Unique and Unusual Ways to Display Your TV

It can be a challenge to find the right spot for the television in today’s open-plan homes, lofts, and rooms with floor-to-ceiling windows. In these cases, putting the TV against a wall can mean your seating will have its back to the rest of the room. Or it can mean you have big problems deciding whether to situate furniture to face the TV or face the view.

What if you could just get away from the wall and place your TV out in the middle of the room? Well you can! There are just a few essential elements to doing this successfully and having it look like it was meant to be.

Avoid placing the TV in the corner of the room or on a small furniture piece. Just like in your living room, you could mount the television on the wall, as long as the spot you choose will not interfere with your artwork or other décor. You could also hang it from the ceiling on mounted brackets.

Here are the three essential elements to float your TV away from the wall.

1. Hide the back of the TV with cabinetry.
2. Place all your components inside the cabinet.
3. Use a power strip inside the cabinet so all cables and cords are contained inside the cabinet. You will then only need to deal with a single power cord emerging from the cabinet.

The cabinet in this photo fits the bill. Beautiful on all sides and plenty of room for components, cables, a power strip and cords. By keeping it no taller than is necessary it defines the TV and dining areas without dividing the room.

Tip: Floor-mounted electrical outlets are your friend. If you are installing a new outlet, place it right under the cabinet, and allow space under the cabinet for the plugs because they will stick up from the outlet a couple inches. Create an access panel in the bottom of the cabinet so you can reach the plug.

In a living room like this, with floor-to-ceiling windows all the way around, walls for the TV are hard to come by. They’ve built a box to house the TV which matches the cabinet below. They are close enough to a wall to possibly have a wall outlet to plug into, but with all of those windows, they may have used a floor plug.

Hiding the back of the TV makes seeing it from outside no worse than seeing the backs of chairs or other furniture. Again, it is essential that your cabinet has room to house the components and their cables. Tip: If you don’t want to see all of the extra components — dvd player, cable boxes, and so on — keep the doors of the cabinet opaque. You can install a device called an “IR repeater” (pronounced “eye-are-repeater”) under the TV screen for each item you need to run with a remote. The IR repeater is very tiny so you can mount a few of them under the TV screen to run multiple components.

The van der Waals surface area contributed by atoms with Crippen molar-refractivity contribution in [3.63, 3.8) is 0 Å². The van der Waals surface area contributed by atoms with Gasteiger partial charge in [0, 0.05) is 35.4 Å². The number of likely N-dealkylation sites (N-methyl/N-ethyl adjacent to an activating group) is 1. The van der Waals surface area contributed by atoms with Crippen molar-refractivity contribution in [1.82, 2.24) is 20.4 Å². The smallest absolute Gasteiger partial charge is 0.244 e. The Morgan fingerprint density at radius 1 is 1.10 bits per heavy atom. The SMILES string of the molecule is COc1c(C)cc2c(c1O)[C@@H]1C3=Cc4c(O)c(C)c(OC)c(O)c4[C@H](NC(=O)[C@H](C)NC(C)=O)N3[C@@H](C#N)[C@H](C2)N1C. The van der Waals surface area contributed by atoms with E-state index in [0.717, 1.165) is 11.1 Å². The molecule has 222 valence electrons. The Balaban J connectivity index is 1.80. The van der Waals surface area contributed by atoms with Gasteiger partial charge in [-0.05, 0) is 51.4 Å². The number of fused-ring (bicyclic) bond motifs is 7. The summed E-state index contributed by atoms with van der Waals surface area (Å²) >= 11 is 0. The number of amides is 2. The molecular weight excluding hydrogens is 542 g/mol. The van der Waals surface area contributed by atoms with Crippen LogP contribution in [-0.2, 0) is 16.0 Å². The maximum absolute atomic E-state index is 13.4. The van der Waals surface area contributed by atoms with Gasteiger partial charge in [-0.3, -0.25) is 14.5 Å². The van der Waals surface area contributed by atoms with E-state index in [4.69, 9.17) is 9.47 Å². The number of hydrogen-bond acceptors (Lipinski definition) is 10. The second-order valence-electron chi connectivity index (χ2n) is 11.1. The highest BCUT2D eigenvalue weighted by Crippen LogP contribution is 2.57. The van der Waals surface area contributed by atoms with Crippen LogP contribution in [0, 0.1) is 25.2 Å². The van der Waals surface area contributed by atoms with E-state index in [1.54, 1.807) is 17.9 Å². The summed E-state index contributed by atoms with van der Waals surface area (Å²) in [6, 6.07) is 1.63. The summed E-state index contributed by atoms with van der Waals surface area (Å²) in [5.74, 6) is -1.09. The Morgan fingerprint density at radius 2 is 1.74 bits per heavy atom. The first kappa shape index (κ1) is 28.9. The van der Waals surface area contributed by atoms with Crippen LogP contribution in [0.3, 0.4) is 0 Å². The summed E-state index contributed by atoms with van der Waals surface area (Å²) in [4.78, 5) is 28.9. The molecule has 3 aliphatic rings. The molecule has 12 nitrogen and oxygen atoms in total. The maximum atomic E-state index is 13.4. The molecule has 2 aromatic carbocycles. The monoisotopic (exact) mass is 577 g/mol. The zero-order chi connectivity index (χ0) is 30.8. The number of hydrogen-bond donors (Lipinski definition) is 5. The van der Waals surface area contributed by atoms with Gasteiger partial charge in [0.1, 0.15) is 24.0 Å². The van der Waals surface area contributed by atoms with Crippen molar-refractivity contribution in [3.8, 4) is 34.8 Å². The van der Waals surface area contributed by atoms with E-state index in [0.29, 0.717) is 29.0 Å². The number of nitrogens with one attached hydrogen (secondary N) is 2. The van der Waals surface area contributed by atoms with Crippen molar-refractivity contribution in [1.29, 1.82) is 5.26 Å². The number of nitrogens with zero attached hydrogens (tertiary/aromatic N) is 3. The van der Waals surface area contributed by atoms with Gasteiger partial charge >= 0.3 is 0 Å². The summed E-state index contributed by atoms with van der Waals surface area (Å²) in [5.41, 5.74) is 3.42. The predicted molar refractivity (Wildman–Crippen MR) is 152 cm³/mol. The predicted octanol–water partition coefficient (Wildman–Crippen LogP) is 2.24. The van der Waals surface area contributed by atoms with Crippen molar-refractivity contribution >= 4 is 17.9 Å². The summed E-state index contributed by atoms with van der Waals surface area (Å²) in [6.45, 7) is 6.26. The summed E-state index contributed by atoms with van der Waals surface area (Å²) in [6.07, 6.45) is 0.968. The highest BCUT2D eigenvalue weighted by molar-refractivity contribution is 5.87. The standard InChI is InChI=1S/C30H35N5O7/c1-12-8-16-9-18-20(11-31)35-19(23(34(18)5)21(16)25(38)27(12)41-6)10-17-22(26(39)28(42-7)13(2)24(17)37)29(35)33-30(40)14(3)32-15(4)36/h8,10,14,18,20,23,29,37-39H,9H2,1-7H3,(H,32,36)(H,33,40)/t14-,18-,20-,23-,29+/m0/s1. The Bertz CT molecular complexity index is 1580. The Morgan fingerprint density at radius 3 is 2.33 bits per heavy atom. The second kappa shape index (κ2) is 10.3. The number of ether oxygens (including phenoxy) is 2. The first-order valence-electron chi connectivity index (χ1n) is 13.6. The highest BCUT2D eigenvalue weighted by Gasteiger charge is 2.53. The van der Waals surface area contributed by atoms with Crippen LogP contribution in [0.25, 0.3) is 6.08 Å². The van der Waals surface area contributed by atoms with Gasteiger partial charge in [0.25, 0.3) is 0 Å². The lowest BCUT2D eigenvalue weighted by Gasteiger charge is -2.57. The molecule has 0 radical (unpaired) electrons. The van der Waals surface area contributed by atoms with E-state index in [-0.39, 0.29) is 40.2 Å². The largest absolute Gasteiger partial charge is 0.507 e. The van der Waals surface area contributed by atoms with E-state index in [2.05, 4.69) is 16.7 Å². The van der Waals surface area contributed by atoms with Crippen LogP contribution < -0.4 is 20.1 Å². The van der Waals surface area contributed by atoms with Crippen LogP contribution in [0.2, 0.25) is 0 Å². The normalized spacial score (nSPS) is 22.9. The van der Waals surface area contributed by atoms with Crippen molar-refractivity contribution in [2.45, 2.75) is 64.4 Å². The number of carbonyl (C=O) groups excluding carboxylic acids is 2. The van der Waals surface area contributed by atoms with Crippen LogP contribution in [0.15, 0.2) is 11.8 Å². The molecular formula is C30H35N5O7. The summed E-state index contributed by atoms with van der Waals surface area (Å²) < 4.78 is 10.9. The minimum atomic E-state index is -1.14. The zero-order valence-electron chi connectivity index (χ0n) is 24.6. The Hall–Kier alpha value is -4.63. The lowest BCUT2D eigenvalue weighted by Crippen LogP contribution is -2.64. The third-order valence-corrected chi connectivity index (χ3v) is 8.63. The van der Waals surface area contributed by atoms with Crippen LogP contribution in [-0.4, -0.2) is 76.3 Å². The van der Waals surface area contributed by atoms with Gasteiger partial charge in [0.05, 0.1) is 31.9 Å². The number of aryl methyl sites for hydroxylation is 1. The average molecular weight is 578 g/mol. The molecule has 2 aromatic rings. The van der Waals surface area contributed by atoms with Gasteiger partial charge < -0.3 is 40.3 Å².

A TV holder like the one in this photo hides the back of the TV and is nice looking from behind. It will not hide all of the cables, so I would recommend this type when you have just a minimum number of components. I would be tempted to place a box on the base of this that housed the components and their cables with a power strip inside. It is ideal to have no more than one power cord emerging from your cabinet.

Tip: If you cannot install a floor-mounted electrical outlet, then use the best cable cover you can get to hide the cord and make it lie flat on the floor as it runs to your wall outlet. Remember you are using a power strip inside your cabinet so you only have to hide one cord. I’ll say more about this later.

People have been using motorized lifts in TV cabinets at the foot of a bed for years now. Look closely, and you can see the panel on the top of the cabinet where the TV comes up. The only difference in floating the cabinet in the main living area is that you can’t hide the cord under a bed.

Hiding the cord cover: If you can’t find a cord cover that matches your floor, here’s an idea. Self-adhesive contact paper comes in woodgrain and a multitude of colors. Buy contact paper that matches your floor as closely as possible and use it to wrap the cable cover. If you have carpeting, the cable covers are made of fabric with Velcro strips running the length of both sides. Make one out of wool or heavy felt to match your carpet as closely as possible.

I know some people don’t like to see cord covers, but ask yourself what bothers you more: a cord cover, sitting with your back to the room, or facing the wall instead of the view?